Dr. Sabine Seehagen

Dr. Sabine Seehagen from the University of Waikato in New Zealand has pioneered a study in which she studies how sleep influences the memory capacity of infants.

During the study, more than 200 infants aged between six and twelve months participated in the exercise. The infants were visited in their home either just before they were about to sleep or shortly after they had woken up.

During her visits with families, Dr. Seehagen showed a stuffed animal hand puppet to the infants that had a mitten on its paw. Dr. Seehagen animated the puppet in order to captivate the attention of the infant. The puppet demonstration involved three steps:  #1 Dr. Seehagen  removed a mitten from the right paw of the hand puppet, #2 she would shake the mitten to produce a sound from several small bells that were attached to it, #3 Dr. Seehagen would then place the mitten back on the stuffed animal’s paw.

She repeated this process a few times and then left the family’s house. The same process involving the hand puppet was taught to the other babies in the study all the while not disturbing their sleep patterns.

After the hand puppet demonstration, some infants were put to bed for a nap while others remained awake. Dr. Seehagen would return for a second visit for some infants that had woken from a nap and for others that stayed awake.

Dr. Seehagen’s aim was to trigger the brain’s memory processing function that is primarily located in the hippocampus, an area that is enveloped by the outer brain. The neocortex, which lies on the outside of the brain close to the skull, is responsible for associations between memories. Dr. Seehagen wants to see how sleep affects the brain’s ability to create associations between memories in the hippocampus and the neocortex.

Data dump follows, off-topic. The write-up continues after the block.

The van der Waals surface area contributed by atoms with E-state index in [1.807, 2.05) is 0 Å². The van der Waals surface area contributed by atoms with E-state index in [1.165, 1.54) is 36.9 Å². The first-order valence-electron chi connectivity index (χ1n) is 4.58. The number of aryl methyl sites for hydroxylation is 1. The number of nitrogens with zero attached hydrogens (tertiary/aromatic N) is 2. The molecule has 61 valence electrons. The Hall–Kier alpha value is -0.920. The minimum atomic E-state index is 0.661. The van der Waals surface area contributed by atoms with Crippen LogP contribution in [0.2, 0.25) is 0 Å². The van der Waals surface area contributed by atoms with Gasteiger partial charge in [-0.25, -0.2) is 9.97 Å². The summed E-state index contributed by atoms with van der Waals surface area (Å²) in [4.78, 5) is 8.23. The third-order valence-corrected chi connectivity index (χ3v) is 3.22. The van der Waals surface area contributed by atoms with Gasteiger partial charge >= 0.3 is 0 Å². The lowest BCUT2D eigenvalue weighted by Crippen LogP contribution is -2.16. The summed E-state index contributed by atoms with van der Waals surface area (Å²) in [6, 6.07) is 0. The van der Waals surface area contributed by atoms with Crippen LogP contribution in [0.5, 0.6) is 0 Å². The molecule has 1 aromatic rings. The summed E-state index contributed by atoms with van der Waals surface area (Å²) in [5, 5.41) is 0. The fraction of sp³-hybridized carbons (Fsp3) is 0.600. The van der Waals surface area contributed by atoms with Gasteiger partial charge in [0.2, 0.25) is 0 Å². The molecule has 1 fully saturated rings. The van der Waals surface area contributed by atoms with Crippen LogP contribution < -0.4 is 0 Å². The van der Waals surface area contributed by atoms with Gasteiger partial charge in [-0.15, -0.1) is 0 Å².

The theory behind the study was that the infants that had a nap after seeing the actions of the puppet would be able to demonstrate the functions of the mitten, while the ones who stayed awake would be unable to demonstrate an understanding of the three steps involving the mitten.

The babies in the study, whether they had slept or not, had only 90 seconds to show the actions of the puppet from the previous visit. Note that the infants didn’t interact with the puppet during the first visit. They were only shown 3 actions involving the puppet by Dr. Seehagen: the first step was taking off its mitten, the second was shaking it and hearing the attached bells ring and the third was placing the mitten back onto the puppet.

The results of the study proved to be quite amazing. Nearly all the infants that napped between the puppet demonstration and the second visit were able to perform the three steps while the ones who stayed awake could not. Until just a few decades ago, it was common to think that infants couldn’t form any long-term memory. Dr. Seehagen’s study shows that sleep plays a fundamental role in the way memories are formed in early life. Considering the findings of this study, it is highly probable that sleep is essential for the formation of vivid memories in adult life as well.

We can draw several conclusions from Dr. Seehagen’s study. One conclusion is that activities like cramming for a test are clearly not as effective for memory and performance as learning the information bit by bit over long periods of time, with sleep acting like the glue to make the information stick. Whether it be for visual memory like places and faces, motor memory like playing the piano, or informational memory like acing a biology test, sleep plays a vital role in maximizing one’s understanding and performance.

But, does Dr. Seehagen’s study on infants prove that adults benefit from sleep in the same way? Robert Stickgold, one of the world’s leading sleep scientists from the University of Harvard’s sleep medicine division, seems to agree with the findings of Dr. Seehagen’s study.